I once saw an outline for an “action romance” that was a series of concentric circles much like a tornado—or for fans of The Divine Comedy, Dante’s conception of the circles of hell. The outer and higher rings contained backstory story and their first meeting. As the rings descended to the center, there was more action, dialogue, suspense, and contact until the climax at the very center. The actual novel started out leisurely (the outer rings) and sped up gradually to a thrilling and satisfying climax in the innermost ring.
I saw another romance outline that used semicircles like skipping stones on a pond. The first “skips” had large gaps to fill with backstory, general character development, and casual encounters. As the “skips” shortened, the plot raced until the smooth ending that tied up the entire “circle” of the novel, leaving a small splash and few ripples.
The "threads" outline
In A Good Man, I used “threads” as an outlining technique. Odd chapters are her “threads,” and even chapters are his “threads.” I used this method until around chapter 20 when the “threads” intertwined for the first time. Then they shot off and connected for the rest of the novel like skipping stones. This method allowed me to knock out my backstory quickly and get to the good stuff. It’s a simple process which is similar to creating parallel universes:
1. Outline thread A only and take it as far as you can.
2. Outline thread B only and take it as far as you can.
3. Where thread A crosses paths with thread B, begin to “sew” or “stitch” them together.
If, for example, you’re writing good vs. evil, plan out each thread until good and evil collide. Several crime authors I’ve read start out with the evil thread to get my attention then weave the good thread in and out (or vice versa). It’s like creating a tapestry. The novel is the finished tapestry, and all these threads eventually create the whole. Here’s a quick (and ridiculous) example:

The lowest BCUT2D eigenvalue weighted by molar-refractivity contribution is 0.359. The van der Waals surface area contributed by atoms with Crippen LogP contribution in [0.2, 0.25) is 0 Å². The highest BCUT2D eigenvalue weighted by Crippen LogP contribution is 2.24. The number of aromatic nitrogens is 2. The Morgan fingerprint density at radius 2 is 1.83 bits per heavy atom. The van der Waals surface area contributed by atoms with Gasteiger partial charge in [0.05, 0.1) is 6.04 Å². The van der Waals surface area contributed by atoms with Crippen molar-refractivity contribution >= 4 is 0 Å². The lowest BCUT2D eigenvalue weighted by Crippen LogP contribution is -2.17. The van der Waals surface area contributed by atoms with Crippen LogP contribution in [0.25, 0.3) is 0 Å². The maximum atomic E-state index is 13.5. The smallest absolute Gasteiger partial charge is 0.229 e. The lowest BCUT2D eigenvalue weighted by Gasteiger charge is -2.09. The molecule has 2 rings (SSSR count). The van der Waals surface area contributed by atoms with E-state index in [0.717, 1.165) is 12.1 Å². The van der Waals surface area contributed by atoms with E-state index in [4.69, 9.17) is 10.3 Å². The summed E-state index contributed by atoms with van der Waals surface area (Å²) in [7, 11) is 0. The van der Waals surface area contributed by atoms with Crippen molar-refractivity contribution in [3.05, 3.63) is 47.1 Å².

· Thread 1: Killer murders a clown at a county fair.
· Thread 2: Hung-over detective called to the scene.
· Thread 3: Killer gets a haircut and moves on to another county fair.
· Thread 4: Detective learns about the suspect clown while eating funnel cakes.
· Thread 5: Killer, angry that next county fair only has a flea circus, has severe angst.
· Thread 6: Detective remembers his fear of clowns, seeks solace with his hot neighbor.
· Thread 7: Killer goes to McDonald’s, sees Ronald ...
Eventually, these threads will lead to:
· Thread 58: Detective chases killer, but killer escapes ironically in a clown car.
· Thread 59: Detective seeks solace with hot neighbor who provides an important clue.
· Thread 60: Killer heads to Washington, DC, the United States’ biggest circus ...
One scene leads to another and so on throughout the novel. One thread ties into another thread until you have that tapestry.
Deviate from your outline to grow as a writer
I am convinced that deviations from an outline, those spontaneous tangents we take, are necessary for our growth as writers.
An outline contains the “bullet” or general drift and subject of the novel. As you’re writing, you deflect that bullet in different, new, and hopefully better directions than you originally intended based on what you are writing at the moment. In other words, the novel you are writing takes on a life of its own away from your outline, and that’s a good thing. I am not saying not to outline and simply go with the flow. An outline is a necessary writer’s tool, but sometimes even the finest tools need recalibration.